broody hens to hatch ducklings
some pros and cons
published in the IRDA Newsletter Spring 2003
approaches, thoughts turn to hatching out ducklings. But how
to go about it? I use both an incubator and broody hens. On
the whole I get more reliable results from the broodies, usually
100% without the early death or dead in shell I sometimes
get with the incubator (from which I never get the same result
twice). I've found setting two batches, one artificially and
one under a hen has been a help in calibrating the temperature
of my very basic still-air incubator, and identifying problems
with humidity which I might otherwise have attributed to disease.
setting duck eggs under hens is not without it's problems.
Although many hens will 'go broody ', relatively few will
do so reliably. The first time one of my marans went broody
I was overjoyed. I'd read that heavy breeds had a reputation
for being good broodies, so I put some fertile eggs under
her. She incubated them very well, but as soon as they hatched
she became visibly disturbed at the cheeping, and started
attacking the chicks. I whipped them out very quickly and
reared them under a lamp. I've found this to be the case with
most large fowl; they will sit well on a clutch of eggs but
have absolutely no idea what to do once they start hatching,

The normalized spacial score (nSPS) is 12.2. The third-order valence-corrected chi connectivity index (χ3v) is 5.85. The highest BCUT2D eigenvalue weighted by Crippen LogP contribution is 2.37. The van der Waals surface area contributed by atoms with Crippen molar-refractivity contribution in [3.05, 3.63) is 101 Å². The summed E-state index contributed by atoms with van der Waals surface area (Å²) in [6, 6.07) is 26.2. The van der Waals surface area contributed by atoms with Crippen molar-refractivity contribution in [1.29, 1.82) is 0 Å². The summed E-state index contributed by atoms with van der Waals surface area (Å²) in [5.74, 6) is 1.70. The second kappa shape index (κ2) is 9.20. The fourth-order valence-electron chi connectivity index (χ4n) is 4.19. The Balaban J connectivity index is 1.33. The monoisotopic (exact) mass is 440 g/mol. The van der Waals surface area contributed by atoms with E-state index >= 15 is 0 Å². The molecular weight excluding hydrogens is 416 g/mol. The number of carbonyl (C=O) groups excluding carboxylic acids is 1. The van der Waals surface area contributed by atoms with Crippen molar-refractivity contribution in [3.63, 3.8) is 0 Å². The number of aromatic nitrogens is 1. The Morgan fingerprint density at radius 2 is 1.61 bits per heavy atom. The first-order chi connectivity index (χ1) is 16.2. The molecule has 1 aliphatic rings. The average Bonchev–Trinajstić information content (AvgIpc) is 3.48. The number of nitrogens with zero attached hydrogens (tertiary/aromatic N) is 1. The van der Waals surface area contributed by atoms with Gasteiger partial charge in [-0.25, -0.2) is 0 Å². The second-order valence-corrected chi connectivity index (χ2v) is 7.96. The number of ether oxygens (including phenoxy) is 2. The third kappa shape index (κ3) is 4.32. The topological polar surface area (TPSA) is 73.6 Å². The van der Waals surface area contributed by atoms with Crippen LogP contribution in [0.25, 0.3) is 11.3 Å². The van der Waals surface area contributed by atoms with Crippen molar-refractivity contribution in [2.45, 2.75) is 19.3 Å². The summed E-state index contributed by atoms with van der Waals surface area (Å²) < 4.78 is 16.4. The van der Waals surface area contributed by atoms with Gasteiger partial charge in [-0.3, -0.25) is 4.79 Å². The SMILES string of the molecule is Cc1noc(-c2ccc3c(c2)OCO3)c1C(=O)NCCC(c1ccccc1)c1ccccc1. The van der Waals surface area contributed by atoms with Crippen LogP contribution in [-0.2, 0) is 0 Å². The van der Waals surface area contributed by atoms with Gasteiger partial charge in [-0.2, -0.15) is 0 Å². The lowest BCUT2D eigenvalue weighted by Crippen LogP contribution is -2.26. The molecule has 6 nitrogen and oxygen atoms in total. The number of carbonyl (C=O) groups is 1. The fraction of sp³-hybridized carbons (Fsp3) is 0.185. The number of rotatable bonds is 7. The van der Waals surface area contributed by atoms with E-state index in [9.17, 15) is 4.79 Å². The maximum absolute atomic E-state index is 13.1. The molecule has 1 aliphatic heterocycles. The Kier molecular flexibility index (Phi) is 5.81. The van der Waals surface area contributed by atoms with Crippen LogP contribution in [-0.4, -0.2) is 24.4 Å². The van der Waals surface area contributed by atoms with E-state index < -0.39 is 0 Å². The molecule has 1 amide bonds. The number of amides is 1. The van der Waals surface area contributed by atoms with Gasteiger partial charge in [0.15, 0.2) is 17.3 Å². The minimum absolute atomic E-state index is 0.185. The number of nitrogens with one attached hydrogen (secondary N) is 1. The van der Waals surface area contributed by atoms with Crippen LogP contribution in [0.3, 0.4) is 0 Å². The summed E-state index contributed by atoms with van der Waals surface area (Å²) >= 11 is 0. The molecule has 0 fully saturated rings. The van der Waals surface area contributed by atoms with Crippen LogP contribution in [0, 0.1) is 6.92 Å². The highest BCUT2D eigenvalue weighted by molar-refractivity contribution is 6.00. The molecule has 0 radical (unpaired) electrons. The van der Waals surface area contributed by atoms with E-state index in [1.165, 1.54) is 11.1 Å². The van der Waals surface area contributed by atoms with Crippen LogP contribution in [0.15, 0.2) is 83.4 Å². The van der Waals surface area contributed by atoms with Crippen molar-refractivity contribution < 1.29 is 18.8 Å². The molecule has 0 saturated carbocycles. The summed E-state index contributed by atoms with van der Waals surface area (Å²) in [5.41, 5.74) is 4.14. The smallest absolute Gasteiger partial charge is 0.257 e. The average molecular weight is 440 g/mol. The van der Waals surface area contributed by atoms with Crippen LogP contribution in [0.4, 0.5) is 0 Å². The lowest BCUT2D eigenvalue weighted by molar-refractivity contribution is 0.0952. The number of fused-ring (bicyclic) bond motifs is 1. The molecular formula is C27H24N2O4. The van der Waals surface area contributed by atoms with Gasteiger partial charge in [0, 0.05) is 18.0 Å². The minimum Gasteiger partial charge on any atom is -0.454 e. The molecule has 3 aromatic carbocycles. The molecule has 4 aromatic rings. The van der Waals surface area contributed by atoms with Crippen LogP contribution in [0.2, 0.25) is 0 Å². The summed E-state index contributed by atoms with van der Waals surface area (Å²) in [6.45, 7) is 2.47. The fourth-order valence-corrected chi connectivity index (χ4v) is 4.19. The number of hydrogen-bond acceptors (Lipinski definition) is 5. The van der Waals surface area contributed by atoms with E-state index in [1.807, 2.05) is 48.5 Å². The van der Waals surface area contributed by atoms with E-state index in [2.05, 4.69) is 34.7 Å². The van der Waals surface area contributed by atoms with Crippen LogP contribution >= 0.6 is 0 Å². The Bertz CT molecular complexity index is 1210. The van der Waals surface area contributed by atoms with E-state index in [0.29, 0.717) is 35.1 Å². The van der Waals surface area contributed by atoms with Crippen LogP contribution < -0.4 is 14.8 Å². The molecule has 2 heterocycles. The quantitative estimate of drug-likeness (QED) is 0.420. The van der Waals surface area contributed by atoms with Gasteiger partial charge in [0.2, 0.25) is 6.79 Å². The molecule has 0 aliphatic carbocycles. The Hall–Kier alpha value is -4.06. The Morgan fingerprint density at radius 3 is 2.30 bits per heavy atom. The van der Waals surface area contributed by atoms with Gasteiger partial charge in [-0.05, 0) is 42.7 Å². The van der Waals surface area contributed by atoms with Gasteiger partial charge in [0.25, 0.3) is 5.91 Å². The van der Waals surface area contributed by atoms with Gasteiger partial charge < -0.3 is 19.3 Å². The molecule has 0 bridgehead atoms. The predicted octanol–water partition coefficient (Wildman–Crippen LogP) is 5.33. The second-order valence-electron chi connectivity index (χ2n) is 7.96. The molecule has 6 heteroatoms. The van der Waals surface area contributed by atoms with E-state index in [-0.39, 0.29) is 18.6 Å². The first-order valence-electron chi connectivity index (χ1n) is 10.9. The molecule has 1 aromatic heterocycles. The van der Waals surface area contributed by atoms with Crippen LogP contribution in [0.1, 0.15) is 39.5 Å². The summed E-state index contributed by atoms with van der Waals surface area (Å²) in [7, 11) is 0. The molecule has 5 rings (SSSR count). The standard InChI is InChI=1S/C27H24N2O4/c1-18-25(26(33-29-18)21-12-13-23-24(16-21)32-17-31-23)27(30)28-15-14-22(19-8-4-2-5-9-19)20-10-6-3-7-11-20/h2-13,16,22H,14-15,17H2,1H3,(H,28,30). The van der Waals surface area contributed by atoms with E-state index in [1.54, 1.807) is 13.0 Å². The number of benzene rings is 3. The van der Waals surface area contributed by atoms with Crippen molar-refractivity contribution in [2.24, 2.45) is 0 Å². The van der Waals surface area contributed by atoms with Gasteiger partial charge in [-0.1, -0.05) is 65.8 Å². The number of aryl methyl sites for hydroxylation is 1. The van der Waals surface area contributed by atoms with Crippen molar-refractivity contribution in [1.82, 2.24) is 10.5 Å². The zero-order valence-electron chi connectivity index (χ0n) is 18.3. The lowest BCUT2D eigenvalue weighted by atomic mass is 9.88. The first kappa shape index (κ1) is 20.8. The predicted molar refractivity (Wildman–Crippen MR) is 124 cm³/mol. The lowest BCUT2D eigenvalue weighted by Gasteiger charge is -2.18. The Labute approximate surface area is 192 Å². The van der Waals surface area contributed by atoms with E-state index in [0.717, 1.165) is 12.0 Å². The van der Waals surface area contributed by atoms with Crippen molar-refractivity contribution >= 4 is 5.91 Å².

and will sometimes attack the chicks as soon as they start
to pip. They are particularly vulnerable just after they first
break through the shell, when the hen can peck off the end
of the emerging beak.
and Silkies make much better mothers, but also have their
disadvantages. As duck eggs are much larger than bantam eggs,
you can only set a very few under a small hen (don't be tempted
to put too many under, as extra eggs will be cast aside and
will chill, resulting in all the eggs developing at low or
irregular temperatures). Check every couple of hours after
setting the eggs, and remove any that have been cast aside.
excellent incubation machines, but again have their problems. I
can fit upto 6 under my smallish ones, but although they are the
gentlest of creatures I always remove the eggs at the pipping stage
and place them in an incubator (and carry on under artificial heat).
I did once leave them only to lose the whole hatch. I found the
newly hatched chicks dead, with silkie fluff stuck to their bills.
When ducklings hatch, they are rather damp, especially their bills
which have a rather larger surface area in comparison with those
of chicks for feathers to stick to. The down had adhered to the
wet bills as readily as if they'd been covered with glue and they
To sum up:
- use a hen that you know to be reliable, don't just assume
they will all do what 'comes naturally'. If possible use a cross
with a breed known for it's good mothering qualities, but large
enough to incubate a reasonable brood.
- Keep a close
eye on the eggs around the time you expect them to start pipping,
especially with an untried hen. Have an incubator/brooder ready,
even if you want to try them with the hen. If there are any problems
you won't have to panic finding something to do with any rejected
the usual rules that apply to hens, such as de-lousing the broody
before hand and using a coop free from red-mite. Also make sure
she is in good general health, as brooding is quite taxing; micro-organisms
can easily multiply in the bird's sluggish alimentary system resulting
in digestive disorders and sour-crop (and consequently some very
dirty/contaminated hatching eggs).